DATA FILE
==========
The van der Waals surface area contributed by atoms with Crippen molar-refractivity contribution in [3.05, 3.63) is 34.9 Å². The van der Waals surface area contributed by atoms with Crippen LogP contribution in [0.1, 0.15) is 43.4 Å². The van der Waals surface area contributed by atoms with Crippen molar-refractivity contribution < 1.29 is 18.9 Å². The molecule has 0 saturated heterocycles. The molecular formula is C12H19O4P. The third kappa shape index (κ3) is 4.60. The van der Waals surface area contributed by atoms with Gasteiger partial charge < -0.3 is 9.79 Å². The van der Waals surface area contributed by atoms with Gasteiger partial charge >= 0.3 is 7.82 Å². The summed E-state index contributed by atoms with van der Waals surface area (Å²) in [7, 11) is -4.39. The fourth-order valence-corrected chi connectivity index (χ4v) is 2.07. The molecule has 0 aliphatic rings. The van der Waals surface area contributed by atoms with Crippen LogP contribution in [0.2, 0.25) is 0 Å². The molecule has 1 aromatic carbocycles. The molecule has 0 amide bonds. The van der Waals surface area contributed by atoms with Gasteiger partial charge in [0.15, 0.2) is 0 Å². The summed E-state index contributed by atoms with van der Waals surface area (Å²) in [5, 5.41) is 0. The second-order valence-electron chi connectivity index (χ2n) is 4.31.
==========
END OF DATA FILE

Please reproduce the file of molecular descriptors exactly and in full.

The van der Waals surface area contributed by atoms with Crippen molar-refractivity contribution in [3.05, 3.63) is 34.9 Å². The van der Waals surface area contributed by atoms with Crippen LogP contribution in [0.1, 0.15) is 43.4 Å². The van der Waals surface area contributed by atoms with Crippen molar-refractivity contribution < 1.29 is 18.9 Å². The molecule has 0 saturated heterocycles. The molecular formula is C12H19O4P. The third kappa shape index (κ3) is 4.60. The van der Waals surface area contributed by atoms with Gasteiger partial charge < -0.3 is 9.79 Å². The van der Waals surface area contributed by atoms with Gasteiger partial charge >= 0.3 is 7.82 Å². The summed E-state index contributed by atoms with van der Waals surface area (Å²) in [7, 11) is -4.39. The fourth-order valence-corrected chi connectivity index (χ4v) is 2.07. The molecule has 0 aliphatic rings. The van der Waals surface area contributed by atoms with Crippen LogP contribution in [0.2, 0.25) is 0 Å². The molecule has 1 aromatic carbocycles. The molecule has 0 amide bonds. The van der Waals surface area contributed by atoms with Gasteiger partial charge in [0.15, 0.2) is 0 Å². The summed E-state index contributed by atoms with van der Waals surface area (Å²) in [5, 5.41) is 0. The second-order valence-electron chi connectivity index (χ2n) is 4.31.